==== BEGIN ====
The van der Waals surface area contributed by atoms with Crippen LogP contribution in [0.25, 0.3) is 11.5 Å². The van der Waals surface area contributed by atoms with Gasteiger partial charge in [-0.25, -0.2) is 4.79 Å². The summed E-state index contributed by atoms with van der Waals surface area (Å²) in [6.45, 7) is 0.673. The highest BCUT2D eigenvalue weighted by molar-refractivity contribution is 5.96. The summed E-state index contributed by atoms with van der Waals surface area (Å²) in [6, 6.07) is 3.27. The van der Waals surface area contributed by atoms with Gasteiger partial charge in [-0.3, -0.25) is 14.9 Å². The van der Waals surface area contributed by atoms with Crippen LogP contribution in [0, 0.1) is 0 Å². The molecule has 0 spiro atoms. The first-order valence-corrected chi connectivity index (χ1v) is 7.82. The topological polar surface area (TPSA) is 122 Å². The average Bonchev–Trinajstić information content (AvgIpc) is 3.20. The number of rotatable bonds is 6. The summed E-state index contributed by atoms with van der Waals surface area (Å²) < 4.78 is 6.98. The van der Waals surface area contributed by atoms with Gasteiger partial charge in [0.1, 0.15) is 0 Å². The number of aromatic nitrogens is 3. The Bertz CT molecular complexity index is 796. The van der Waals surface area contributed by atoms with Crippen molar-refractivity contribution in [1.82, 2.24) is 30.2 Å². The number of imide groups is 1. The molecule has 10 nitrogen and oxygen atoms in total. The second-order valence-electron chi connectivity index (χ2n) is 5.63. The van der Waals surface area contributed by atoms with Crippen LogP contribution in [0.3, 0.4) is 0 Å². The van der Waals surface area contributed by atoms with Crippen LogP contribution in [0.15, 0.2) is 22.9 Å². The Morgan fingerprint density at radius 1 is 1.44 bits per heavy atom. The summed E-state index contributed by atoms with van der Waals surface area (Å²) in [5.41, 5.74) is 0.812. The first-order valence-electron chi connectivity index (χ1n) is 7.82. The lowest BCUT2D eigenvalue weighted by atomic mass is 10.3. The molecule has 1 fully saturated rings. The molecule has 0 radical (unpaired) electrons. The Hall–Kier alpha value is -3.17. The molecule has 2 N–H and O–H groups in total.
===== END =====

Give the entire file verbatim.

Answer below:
The van der Waals surface area contributed by atoms with Crippen LogP contribution in [0.25, 0.3) is 11.5 Å². The van der Waals surface area contributed by atoms with Gasteiger partial charge in [-0.25, -0.2) is 4.79 Å². The summed E-state index contributed by atoms with van der Waals surface area (Å²) in [6.45, 7) is 0.673. The highest BCUT2D eigenvalue weighted by molar-refractivity contribution is 5.96. The summed E-state index contributed by atoms with van der Waals surface area (Å²) in [6, 6.07) is 3.27. The van der Waals surface area contributed by atoms with Gasteiger partial charge in [-0.3, -0.25) is 14.9 Å². The van der Waals surface area contributed by atoms with Crippen LogP contribution in [0, 0.1) is 0 Å². The molecule has 0 spiro atoms. The first-order valence-corrected chi connectivity index (χ1v) is 7.82. The topological polar surface area (TPSA) is 122 Å². The average Bonchev–Trinajstić information content (AvgIpc) is 3.20. The number of rotatable bonds is 6. The summed E-state index contributed by atoms with van der Waals surface area (Å²) < 4.78 is 6.98. The van der Waals surface area contributed by atoms with Gasteiger partial charge in [0.1, 0.15) is 0 Å². The number of aromatic nitrogens is 3. The Bertz CT molecular complexity index is 796. The van der Waals surface area contributed by atoms with Crippen molar-refractivity contribution in [1.82, 2.24) is 30.2 Å². The number of imide groups is 1. The molecule has 10 nitrogen and oxygen atoms in total. The second-order valence-electron chi connectivity index (χ2n) is 5.63. The van der Waals surface area contributed by atoms with Crippen LogP contribution in [0.3, 0.4) is 0 Å². The van der Waals surface area contributed by atoms with Crippen LogP contribution in [0.15, 0.2) is 22.9 Å². The Morgan fingerprint density at radius 1 is 1.44 bits per heavy atom. The summed E-state index contributed by atoms with van der Waals surface area (Å²) in [5.41, 5.74) is 0.812. The first-order valence-electron chi connectivity index (χ1n) is 7.82. The lowest BCUT2D eigenvalue weighted by atomic mass is 10.3. The molecule has 1 fully saturated rings. The molecule has 0 radical (unpaired) electrons. The Hall–Kier alpha value is -3.17. The molecule has 2 N–H and O–H groups in total.